And finally, there’s Claire’s gay brother, Mitchell (Jesse Tyler Ferguson). His boyfriend is the flamboyant, yet always hilarious Cam (Eric Stonestreet), and the two recently adopted a Vietnamese baby.
This is the premise, boiled down. I could go in deeper and deeper but then I’d have no room to analyze. So what I will say is that from there, the show deals with the relations between each family, and how they cope with the idea of staying together when external factors serve to pull them apart.
Though, even that doesn’t do the show justice. Hopefully, this will: it’s sick, it’s twisted, and in that, it’s beyond hilarious. It has a degree of boldness that seems to be lacking from most network TV shows.
“Modern Family” has what every good comedy needs: great writing. What’s even greater is that the show never restricts itself to one brand of humor. Each character in some way embodies a different style of humor. Phil, who seems to always either be falling or being locked in port-o-potties embodies the show’s slapstick side. Claire and Mitchell embody the concept of the “straight-man.” Jay and Alex are examples of good old wit. And Haley is just an example of why stupidity can just be so funny.
It is a testament to the greatness of the writers that they can constantly balance slapstick and sophistication along with stupidity and wit and never lose balance. There are big visual punchlines involving fake mustaches and spicy food, along with brilliant, snappy one-liners.
“Modern Family” is an ensemble show so of course it would’ve suffered with poor actors. Fortunately, the acting is quite strong. If I would, I’d find praise for every single actor in the cast but instead, I’ll just point out the most notable ones. O’Neill’s entire character seems to be a reference to his role on “Married…With Children,” yet here he seems to have a little more of a heart.
Meanwhile, Burrell and Stonestreet play two characters that easily could’ve become caricatures. Yet, they find the right way to emphasize both their quirks and their humanity without losing sight of either. Then there’s Vergara who’s sassy attitude never gets old. She turns Gloria into something endearing and she is well on her way to becoming a big, new name in comedy.
At the end of the day, the best comedies are great not just in how they make you laugh, but in how they make you feel. Some might enjoy “Modern Family” by finding common ground with it. While its documentary style could’ve provided the viewer with an objective, mocking look at modern American family life, it instead totally invades the home and becomes a part of it.
In this respect, the audience is therefore forced to see both ridiculous actions, and the justifications for them. That could be poor intentions, or just plain misunderstandings. When quirks are emphasized, so are flaws, and when flaws are emphasized, characters escape becoming nothing more than cardboard cutouts. The show’s complex look at family matters evokes the tagline of “The Royal Tenenbaums”: “Family isn’t a word…It’s a sentence.”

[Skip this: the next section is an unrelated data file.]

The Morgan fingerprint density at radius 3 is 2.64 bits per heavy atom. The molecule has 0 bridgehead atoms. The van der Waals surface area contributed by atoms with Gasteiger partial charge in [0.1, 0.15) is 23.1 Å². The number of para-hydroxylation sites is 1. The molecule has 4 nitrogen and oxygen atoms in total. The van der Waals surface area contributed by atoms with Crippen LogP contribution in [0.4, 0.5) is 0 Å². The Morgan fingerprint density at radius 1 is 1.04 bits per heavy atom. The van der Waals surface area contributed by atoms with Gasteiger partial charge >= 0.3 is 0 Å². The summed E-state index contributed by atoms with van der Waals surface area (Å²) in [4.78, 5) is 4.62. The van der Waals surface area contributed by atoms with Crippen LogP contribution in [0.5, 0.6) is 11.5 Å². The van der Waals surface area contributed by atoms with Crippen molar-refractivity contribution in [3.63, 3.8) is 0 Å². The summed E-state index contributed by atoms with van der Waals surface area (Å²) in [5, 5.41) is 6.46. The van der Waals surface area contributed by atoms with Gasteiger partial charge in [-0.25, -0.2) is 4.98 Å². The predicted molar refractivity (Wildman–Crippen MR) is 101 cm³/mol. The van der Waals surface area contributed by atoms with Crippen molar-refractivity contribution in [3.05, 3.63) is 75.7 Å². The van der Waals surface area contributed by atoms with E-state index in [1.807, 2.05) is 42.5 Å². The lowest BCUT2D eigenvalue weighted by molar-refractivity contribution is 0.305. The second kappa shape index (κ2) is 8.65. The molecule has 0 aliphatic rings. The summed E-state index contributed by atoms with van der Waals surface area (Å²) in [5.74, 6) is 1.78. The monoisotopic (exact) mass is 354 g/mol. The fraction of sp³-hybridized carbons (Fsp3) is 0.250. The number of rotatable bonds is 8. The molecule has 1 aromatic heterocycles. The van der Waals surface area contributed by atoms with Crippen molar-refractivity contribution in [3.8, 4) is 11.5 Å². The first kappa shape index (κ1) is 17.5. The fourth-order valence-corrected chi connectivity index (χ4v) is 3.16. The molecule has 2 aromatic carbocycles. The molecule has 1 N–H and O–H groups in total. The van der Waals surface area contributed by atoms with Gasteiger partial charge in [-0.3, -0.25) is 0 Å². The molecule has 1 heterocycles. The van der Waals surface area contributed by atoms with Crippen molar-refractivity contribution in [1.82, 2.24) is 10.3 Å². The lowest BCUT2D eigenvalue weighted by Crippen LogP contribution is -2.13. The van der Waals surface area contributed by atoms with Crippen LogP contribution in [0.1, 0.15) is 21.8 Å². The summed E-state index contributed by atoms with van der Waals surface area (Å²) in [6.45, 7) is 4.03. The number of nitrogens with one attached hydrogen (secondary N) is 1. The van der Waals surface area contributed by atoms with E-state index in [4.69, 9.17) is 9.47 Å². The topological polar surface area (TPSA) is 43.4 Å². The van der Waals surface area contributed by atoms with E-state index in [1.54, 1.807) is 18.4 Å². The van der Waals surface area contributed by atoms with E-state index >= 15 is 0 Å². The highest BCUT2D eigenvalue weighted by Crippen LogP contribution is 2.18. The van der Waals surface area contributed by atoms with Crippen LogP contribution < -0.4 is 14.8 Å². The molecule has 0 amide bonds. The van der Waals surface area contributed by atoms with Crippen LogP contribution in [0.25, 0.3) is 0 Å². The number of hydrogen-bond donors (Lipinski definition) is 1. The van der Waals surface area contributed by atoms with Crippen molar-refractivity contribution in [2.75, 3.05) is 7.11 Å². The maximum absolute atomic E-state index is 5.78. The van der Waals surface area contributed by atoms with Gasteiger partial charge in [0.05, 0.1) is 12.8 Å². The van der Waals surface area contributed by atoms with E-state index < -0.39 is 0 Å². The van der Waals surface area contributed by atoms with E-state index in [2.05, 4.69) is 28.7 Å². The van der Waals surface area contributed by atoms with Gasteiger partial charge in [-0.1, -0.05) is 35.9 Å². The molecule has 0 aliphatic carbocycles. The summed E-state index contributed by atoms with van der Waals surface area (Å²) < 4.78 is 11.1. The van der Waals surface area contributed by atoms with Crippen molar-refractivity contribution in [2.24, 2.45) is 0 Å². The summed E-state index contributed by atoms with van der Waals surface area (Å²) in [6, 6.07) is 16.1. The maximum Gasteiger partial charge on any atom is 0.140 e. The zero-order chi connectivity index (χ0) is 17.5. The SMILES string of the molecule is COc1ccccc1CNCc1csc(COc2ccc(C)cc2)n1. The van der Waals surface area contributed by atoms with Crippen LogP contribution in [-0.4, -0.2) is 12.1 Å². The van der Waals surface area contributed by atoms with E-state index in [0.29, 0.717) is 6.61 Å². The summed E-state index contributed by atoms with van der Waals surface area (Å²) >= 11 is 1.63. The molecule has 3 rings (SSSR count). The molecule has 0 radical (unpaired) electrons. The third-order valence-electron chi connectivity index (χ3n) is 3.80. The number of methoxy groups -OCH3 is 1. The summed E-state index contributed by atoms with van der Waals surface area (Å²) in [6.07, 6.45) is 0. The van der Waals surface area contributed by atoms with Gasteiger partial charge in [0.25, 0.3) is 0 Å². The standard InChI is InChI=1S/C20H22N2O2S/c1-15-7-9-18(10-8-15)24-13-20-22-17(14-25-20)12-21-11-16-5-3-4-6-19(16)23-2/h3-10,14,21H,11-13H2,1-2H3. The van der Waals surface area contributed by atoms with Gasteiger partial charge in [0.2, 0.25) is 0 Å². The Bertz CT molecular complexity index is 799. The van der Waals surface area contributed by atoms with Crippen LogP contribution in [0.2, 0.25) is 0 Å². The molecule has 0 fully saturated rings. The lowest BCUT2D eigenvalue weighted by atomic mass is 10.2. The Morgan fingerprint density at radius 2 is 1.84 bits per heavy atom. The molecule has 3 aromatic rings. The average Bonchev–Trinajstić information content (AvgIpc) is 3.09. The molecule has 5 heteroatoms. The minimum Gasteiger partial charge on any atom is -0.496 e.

There are a lot of good comedies on TV right now. “Modern Family,” in its very first season, manages to stand above them all because it manages to remain so consistently funny. Even in weaker episodes, there is always a laugh to be had. This is a great sign that the creators, the writers, and the cast know exactly what they’re doing, and exactly where this show is heading. With hit-and-never miss humor like this, “Modern Family” looks like it’ll be around for years and years to come.

The Top 10 TV Shows of the 2000s

Sure, this is a film blog, but I can’t forget to mention the forgotten art form: television. Unfortunately, this decade was a breeding ground for the worst form of television imaginable: reality television. Throughout the decade, our TV screens were constantly invaded by trash like “Joe Millionaire,” “The Littlest Groom,” and “Jersey Shore.” However, art wasn’t gone forever. HBO, Showtime, FX, and AMC showed that the new television was no longer only on basic cable. However, basic cable didn’t totally disappoint. What this decade proved was quite simply, that the best shows had the best writing. Here now, are the best TV shows of the decade. Note that only shows that began during the years of 2000-09 are eligible; so unfortunately “Freaks and Geeks,” “The Daily Show,” “South Park,” and “The Sopranos” just missed the cut:

1. Arrested Development- Not just the best of the decade, but perhaps one of the greatest shows ever made. This mockumentary comedy about Michael Bluth (Jason Bateman), a good man simply trying to bring together his dysfunctional family and failing company, scores from a mixture of ingenious writing, brilliant directing, and a pitch-perfect ensemble. One could attribute this show’s greatness to its ridiculous ensemble of characters, led by Bateman’s straight man. One could also point to its writing, which blends social satire with double entendres. Or one could say it’s both factors, as “Arrested” is a rare show where the stars aligned and everything works out perfectly. The fact that this show was cancelled after only three seasons is an atrocity (hey, I guess it was just too smart for America). However, its future influence is worth more than a million “Two and a Half Men”s. What genius could have invented characters who are nevernudes, alcoholics, and cocky magicians, all in one show? Mitch Hurwitz, that’s who.